Wednesday, 29 September 2010

The Lion and Albert

My Uncle Albert used to recite this poem/monologue at parties, when the grown ups had all had few bottles of brown ale or advocaat and we kids were on orange squash.

It was written by Marriott Edgar in 1932 and made famous by Stanley Holloway, and my Uncle Albert.

There's a famous seaside place called Blackpool,
That's noted for fresh air and fun,
And Mr and Mrs Ramsbottom
Went there with young Albert, their son.

A grand little lad was young Albert,
All dressed in his best; quite a swell
With a stick with an 'orse's 'ead 'andle,
The finest that Woolworth could sell.

They didn't think much to the Ocean:
The waves, they was fiddlin' and small,
There was no wrecks and nobody drownded,
Fact, nothing to laugh at at all.

So, seeking for further amusement,
They paid and went into the Zoo,
Where they'd Lions and Tigers and Camels,
And old ale and sandwiches too.

There were one great big Lion called Wallace;
His nose were all covered with scars -
He lay in a somnolent posture,
With the side of his face on the bars.

Now Albert had heard about Lions,
How they was ferocious and wild -
To see Wallace lying so peaceful,
Well, it didn't seem right to the child.

So straightway the brave little feller,
Not showing a morsel of fear,
Took his stick with its 'orse's 'ead 'andle
And pushed it in Wallace's ear.

You could see that the Lion didn't like it,
For giving a kind of a roll,
He pulled Albert inside the cage with 'im,
And swallowed the little lad 'ole.

Then Pa, who had seen the occurrence,
And didn't know what to do next,
Said 'Mother! Yon Lion's 'et Albert',
And Mother said 'Ee, I am vexed!'

Then Mr and Mrs Ramsbottom -
Quite rightly, when all's said and done, -
Complained to the Animal Keeper
That the Lion had eaten their son.

The keeper was quite nice about it;
He said 'What a nasty mishap.
Are you sure that it's your boy he's eaten?'
Pa said 'Am I sure? There's his cap!'

The manager had to be sent for,
He came and said 'What's to do?'
Pa said 'Yon Lion's 'et Albert,
And 'im in his Sunday clothes, too.'

Then Mother said, 'Right's right, young feller,
I think it's a shame and a sin
For a lion to go and eat Albert,
And after we've paid to come in.'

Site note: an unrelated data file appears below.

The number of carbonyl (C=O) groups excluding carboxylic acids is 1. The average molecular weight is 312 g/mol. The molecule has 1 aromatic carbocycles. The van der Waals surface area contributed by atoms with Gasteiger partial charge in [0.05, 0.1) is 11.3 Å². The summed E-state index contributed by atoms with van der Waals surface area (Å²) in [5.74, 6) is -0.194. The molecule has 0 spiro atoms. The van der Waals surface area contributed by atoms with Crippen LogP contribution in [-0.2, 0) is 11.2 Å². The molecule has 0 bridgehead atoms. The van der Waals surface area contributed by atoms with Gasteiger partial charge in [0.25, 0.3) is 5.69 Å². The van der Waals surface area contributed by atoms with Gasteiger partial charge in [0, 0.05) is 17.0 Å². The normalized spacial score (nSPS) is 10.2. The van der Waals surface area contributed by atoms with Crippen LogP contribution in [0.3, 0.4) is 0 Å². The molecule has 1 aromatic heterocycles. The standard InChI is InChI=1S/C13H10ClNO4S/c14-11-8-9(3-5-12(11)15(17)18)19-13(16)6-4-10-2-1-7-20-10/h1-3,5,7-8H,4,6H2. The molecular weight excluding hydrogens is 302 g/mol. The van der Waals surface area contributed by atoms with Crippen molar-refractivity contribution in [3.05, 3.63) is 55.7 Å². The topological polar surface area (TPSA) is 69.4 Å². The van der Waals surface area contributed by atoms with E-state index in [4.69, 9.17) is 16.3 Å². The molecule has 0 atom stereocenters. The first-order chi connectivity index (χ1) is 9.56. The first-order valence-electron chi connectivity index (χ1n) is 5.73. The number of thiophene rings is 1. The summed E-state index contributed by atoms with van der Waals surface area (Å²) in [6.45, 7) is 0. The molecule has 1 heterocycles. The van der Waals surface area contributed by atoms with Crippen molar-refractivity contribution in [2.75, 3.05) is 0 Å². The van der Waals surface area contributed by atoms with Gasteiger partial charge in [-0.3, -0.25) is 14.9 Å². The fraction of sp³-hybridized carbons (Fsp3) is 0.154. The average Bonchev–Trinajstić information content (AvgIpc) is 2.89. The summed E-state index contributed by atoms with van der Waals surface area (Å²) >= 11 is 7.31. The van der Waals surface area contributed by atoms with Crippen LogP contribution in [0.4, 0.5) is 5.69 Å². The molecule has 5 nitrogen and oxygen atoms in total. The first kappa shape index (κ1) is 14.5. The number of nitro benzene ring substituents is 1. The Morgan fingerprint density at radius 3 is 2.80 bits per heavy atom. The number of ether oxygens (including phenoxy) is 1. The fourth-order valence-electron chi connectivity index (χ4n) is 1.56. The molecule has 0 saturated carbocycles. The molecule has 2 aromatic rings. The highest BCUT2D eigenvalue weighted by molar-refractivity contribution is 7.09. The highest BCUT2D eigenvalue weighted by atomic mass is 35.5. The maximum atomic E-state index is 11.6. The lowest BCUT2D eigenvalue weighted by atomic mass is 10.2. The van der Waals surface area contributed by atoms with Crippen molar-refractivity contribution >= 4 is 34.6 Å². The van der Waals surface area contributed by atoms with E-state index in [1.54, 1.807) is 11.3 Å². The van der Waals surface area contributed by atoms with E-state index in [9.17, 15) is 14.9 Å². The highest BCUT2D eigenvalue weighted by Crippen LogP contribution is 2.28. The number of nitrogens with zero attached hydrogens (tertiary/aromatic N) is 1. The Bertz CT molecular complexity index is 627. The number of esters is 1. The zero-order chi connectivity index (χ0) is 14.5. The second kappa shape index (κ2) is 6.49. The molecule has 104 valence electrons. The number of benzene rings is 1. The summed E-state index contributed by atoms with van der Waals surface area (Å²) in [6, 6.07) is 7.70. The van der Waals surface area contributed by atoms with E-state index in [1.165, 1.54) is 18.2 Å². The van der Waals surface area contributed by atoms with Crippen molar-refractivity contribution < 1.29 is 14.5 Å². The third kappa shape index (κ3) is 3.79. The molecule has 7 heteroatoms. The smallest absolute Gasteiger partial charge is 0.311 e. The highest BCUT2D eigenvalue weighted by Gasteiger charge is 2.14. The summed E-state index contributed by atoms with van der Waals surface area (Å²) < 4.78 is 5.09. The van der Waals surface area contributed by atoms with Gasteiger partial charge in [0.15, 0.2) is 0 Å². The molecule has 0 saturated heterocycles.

The manager wanted no trouble,
He took out his purse right away,
Saying 'How much to settle the matter?'
And Pa said 'What do you usually pay?'

But Mother had turned a bit awkward
When she thought where her Albert had gone.
She said 'No! someone's got to be summonsed'-
So that was decided upon.

Then off they went to the P'lice Station,
In front of the Magistrate chap;
They told 'im what happened to Albert,
And proved it by showing his cap.

The Magistrate gave his opinion
That no one was really to blame,
And he said that he hoped the Ramsbottoms
Would have further sons to their name.

At that Mother got proper blazing,
'And thank you, sir, kindly,' said she.
'What, waste all our lives raising children
To feed ruddy Lions? Not me!'

The Budapest Protocol by Adam LeBor

At work yesterday a chap came in looking at books and mentioned The Budapest Protocol by Adam LeBor.

In a nutshell it's a thriller, based on released US intelligence reports, about the growth of the far-right in Hungary and the unsavoury roots of the European Union. To read a full synopsis please click on the link above which will take you to LeBor's website.

I look forward to the book arriving and will be doing a review when I've read it.

Monday, 27 September 2010

Book Review: Jerusalem by Patrick Neate

I can't remember the last time I started a book but couldn't be bothered to finish it. Jerusalem changed all that. I managed to get to page 235, but couldn't bear to read another page.

'The most thought provoking novel of the year. An utterly essential read' says Irvine Welsh on the front cover. Only if you've been snorting something or smoking something you shouldn't.

It tries to be a clever book, jumping from the Boer War to a bling covered moron of the talentless and vulgar modern media times, then to a tinpot African dictatorship. I failed to follow the connections so the book just seemed to inexplicably jump from theme to theme.

The characters are shallow, cliched and generate no warmth or sympathy. A bit of depth in the characters may have gone some way to redeeming the book, but they are as unconvincing as the plot(s).

Ultimately I think it was meant to be an attack on capitalism and our Imperial past. But it failed misersably.

Please don't waste your time, life's too short.

Friday, 17 September 2010

Book Review: One Day by David Nicholls

David Nicholls is an extremely entertaining writer of 'modern classics', including the hit TV series Cold Feet. This book is a must if you enjoy moving tales of modern life. In some ways Nicholls is a much lighter Patrick Hamilton for the twenty-first century.

One Day is the story of Dexter and Emma in the years following their graduation celebration. What are they doing on the anniversary of their graduation in the years that follow? The book humourously, and movingly, tells the story of their lives and loves as they keep in touch, then lose touch, then get back in touch with each other.

The atmosphere shifts from the 1980s, into the 1990s and then the 2000s seamlessly and skilfully, the sign of a truly great writer. The pages will have you laughing then moved almost to tears as their lives, loves, mistakes and disasters unfold.

Dexter can be a clown, but always manages to redeem himself and maintain your sympathy. Emma is the down to earth sensible Northern woman with a strong romantic alter ego, she invariably saves Dexter over the years.

As their university friends eventually settle down to married life, Dexter's life falls apart slowly and painfully. Emma's life is more stable but she still yearns for someone else. Where will their friendship lead?

This book really is a must.